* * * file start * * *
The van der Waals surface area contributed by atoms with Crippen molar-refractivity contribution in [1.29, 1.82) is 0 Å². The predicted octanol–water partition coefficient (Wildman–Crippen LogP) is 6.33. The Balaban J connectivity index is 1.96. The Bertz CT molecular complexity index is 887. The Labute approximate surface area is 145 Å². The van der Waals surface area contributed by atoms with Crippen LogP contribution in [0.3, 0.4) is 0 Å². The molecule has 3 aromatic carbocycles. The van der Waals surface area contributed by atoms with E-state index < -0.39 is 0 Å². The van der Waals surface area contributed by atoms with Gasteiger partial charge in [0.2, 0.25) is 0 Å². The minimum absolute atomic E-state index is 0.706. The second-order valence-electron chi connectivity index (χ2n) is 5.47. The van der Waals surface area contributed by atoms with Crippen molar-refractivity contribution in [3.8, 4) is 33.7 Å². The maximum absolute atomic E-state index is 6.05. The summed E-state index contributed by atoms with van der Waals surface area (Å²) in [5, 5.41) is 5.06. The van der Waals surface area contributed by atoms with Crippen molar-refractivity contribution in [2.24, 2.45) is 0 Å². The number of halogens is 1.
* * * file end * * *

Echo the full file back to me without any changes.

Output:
The van der Waals surface area contributed by atoms with Crippen molar-refractivity contribution in [1.29, 1.82) is 0 Å². The predicted octanol–water partition coefficient (Wildman–Crippen LogP) is 6.33. The Balaban J connectivity index is 1.96. The Bertz CT molecular complexity index is 887. The Labute approximate surface area is 145 Å². The van der Waals surface area contributed by atoms with Crippen LogP contribution in [0.3, 0.4) is 0 Å². The molecule has 3 aromatic carbocycles. The van der Waals surface area contributed by atoms with E-state index < -0.39 is 0 Å². The van der Waals surface area contributed by atoms with Gasteiger partial charge in [0.2, 0.25) is 0 Å². The minimum absolute atomic E-state index is 0.706. The second-order valence-electron chi connectivity index (χ2n) is 5.47. The van der Waals surface area contributed by atoms with Crippen molar-refractivity contribution in [3.8, 4) is 33.7 Å². The maximum absolute atomic E-state index is 6.05. The summed E-state index contributed by atoms with van der Waals surface area (Å²) in [5, 5.41) is 5.06. The van der Waals surface area contributed by atoms with Crippen molar-refractivity contribution in [2.24, 2.45) is 0 Å². The number of halogens is 1.